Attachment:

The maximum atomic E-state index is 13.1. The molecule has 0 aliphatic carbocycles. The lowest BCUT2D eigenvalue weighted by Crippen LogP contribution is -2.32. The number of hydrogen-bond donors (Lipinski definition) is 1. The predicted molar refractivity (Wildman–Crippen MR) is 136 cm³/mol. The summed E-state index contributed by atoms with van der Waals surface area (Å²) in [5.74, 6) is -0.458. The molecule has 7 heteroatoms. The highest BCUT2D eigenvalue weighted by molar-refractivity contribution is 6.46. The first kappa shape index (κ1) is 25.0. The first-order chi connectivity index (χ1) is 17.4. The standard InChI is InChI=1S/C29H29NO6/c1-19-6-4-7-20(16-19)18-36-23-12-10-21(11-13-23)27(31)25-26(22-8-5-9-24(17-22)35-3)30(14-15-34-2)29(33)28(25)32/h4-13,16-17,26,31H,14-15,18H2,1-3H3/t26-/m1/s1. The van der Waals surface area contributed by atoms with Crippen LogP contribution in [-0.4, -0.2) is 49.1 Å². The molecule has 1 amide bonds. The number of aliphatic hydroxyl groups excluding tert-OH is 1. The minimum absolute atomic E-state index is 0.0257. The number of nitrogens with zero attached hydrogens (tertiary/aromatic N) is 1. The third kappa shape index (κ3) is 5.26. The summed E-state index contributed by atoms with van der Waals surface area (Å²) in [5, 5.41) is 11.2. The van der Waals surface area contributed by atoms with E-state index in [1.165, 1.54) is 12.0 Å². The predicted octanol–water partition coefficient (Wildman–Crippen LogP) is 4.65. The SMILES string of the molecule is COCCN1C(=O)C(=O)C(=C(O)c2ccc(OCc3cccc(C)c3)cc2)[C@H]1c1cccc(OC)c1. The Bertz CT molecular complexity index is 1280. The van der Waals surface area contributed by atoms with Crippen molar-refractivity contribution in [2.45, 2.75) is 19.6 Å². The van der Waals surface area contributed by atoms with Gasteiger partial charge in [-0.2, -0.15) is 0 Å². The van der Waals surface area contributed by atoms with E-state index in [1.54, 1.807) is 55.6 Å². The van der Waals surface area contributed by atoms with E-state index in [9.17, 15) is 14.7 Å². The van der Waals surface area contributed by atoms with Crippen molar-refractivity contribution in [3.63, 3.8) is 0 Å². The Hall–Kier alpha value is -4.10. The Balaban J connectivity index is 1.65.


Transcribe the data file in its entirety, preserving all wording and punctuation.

The maximum atomic E-state index is 13.1. The molecule has 0 aliphatic carbocycles. The lowest BCUT2D eigenvalue weighted by Crippen LogP contribution is -2.32. The number of hydrogen-bond donors (Lipinski definition) is 1. The predicted molar refractivity (Wildman–Crippen MR) is 136 cm³/mol. The summed E-state index contributed by atoms with van der Waals surface area (Å²) in [5.74, 6) is -0.458. The molecule has 7 heteroatoms. The highest BCUT2D eigenvalue weighted by molar-refractivity contribution is 6.46. The first kappa shape index (κ1) is 25.0. The first-order chi connectivity index (χ1) is 17.4. The standard InChI is InChI=1S/C29H29NO6/c1-19-6-4-7-20(16-19)18-36-23-12-10-21(11-13-23)27(31)25-26(22-8-5-9-24(17-22)35-3)30(14-15-34-2)29(33)28(25)32/h4-13,16-17,26,31H,14-15,18H2,1-3H3/t26-/m1/s1. The van der Waals surface area contributed by atoms with Crippen LogP contribution in [-0.4, -0.2) is 49.1 Å². The molecule has 1 amide bonds. The number of aliphatic hydroxyl groups excluding tert-OH is 1. The minimum absolute atomic E-state index is 0.0257. The number of nitrogens with zero attached hydrogens (tertiary/aromatic N) is 1. The third kappa shape index (κ3) is 5.26. The summed E-state index contributed by atoms with van der Waals surface area (Å²) in [5, 5.41) is 11.2. The van der Waals surface area contributed by atoms with E-state index in [1.165, 1.54) is 12.0 Å². The predicted octanol–water partition coefficient (Wildman–Crippen LogP) is 4.65. The SMILES string of the molecule is COCCN1C(=O)C(=O)C(=C(O)c2ccc(OCc3cccc(C)c3)cc2)[C@H]1c1cccc(OC)c1. The Bertz CT molecular complexity index is 1280. The van der Waals surface area contributed by atoms with Crippen molar-refractivity contribution in [2.45, 2.75) is 19.6 Å². The van der Waals surface area contributed by atoms with Gasteiger partial charge in [-0.2, -0.15) is 0 Å². The van der Waals surface area contributed by atoms with E-state index in [1.54, 1.807) is 55.6 Å². The van der Waals surface area contributed by atoms with E-state index in [9.17, 15) is 14.7 Å². The van der Waals surface area contributed by atoms with Crippen molar-refractivity contribution in [3.63, 3.8) is 0 Å². The Hall–Kier alpha value is -4.10. The Balaban J connectivity index is 1.65.